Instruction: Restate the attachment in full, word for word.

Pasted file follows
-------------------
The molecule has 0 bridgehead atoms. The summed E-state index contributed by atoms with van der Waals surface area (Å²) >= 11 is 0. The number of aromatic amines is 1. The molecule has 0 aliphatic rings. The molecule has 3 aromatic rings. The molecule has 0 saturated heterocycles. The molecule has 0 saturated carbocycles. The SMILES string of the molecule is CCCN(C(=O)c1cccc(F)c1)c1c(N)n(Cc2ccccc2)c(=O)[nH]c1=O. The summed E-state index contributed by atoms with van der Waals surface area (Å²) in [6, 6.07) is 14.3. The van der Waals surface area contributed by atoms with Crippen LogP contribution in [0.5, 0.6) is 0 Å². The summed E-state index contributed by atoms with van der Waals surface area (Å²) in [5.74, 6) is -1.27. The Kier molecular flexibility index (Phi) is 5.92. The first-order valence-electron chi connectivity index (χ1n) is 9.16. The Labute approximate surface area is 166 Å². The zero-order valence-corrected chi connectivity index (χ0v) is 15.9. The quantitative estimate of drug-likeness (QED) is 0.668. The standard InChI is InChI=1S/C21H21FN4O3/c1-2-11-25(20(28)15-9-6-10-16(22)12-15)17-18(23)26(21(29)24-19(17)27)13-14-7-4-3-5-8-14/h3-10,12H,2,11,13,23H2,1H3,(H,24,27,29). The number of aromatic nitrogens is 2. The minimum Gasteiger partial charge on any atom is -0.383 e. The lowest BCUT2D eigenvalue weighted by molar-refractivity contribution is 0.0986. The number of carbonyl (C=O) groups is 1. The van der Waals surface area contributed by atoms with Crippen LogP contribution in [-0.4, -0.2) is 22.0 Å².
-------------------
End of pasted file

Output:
The molecule has 0 bridgehead atoms. The summed E-state index contributed by atoms with van der Waals surface area (Å²) >= 11 is 0. The number of aromatic amines is 1. The molecule has 0 aliphatic rings. The molecule has 3 aromatic rings. The molecule has 0 saturated heterocycles. The molecule has 0 saturated carbocycles. The SMILES string of the molecule is CCCN(C(=O)c1cccc(F)c1)c1c(N)n(Cc2ccccc2)c(=O)[nH]c1=O. The summed E-state index contributed by atoms with van der Waals surface area (Å²) in [6, 6.07) is 14.3. The van der Waals surface area contributed by atoms with Crippen LogP contribution in [0.5, 0.6) is 0 Å². The summed E-state index contributed by atoms with van der Waals surface area (Å²) in [5.74, 6) is -1.27. The Kier molecular flexibility index (Phi) is 5.92. The first-order valence-electron chi connectivity index (χ1n) is 9.16. The Labute approximate surface area is 166 Å². The zero-order valence-corrected chi connectivity index (χ0v) is 15.9. The quantitative estimate of drug-likeness (QED) is 0.668. The standard InChI is InChI=1S/C21H21FN4O3/c1-2-11-25(20(28)15-9-6-10-16(22)12-15)17-18(23)26(21(29)24-19(17)27)13-14-7-4-3-5-8-14/h3-10,12H,2,11,13,23H2,1H3,(H,24,27,29). The number of aromatic nitrogens is 2. The minimum Gasteiger partial charge on any atom is -0.383 e. The lowest BCUT2D eigenvalue weighted by molar-refractivity contribution is 0.0986. The number of carbonyl (C=O) groups is 1. The van der Waals surface area contributed by atoms with Crippen LogP contribution in [-0.4, -0.2) is 22.0 Å².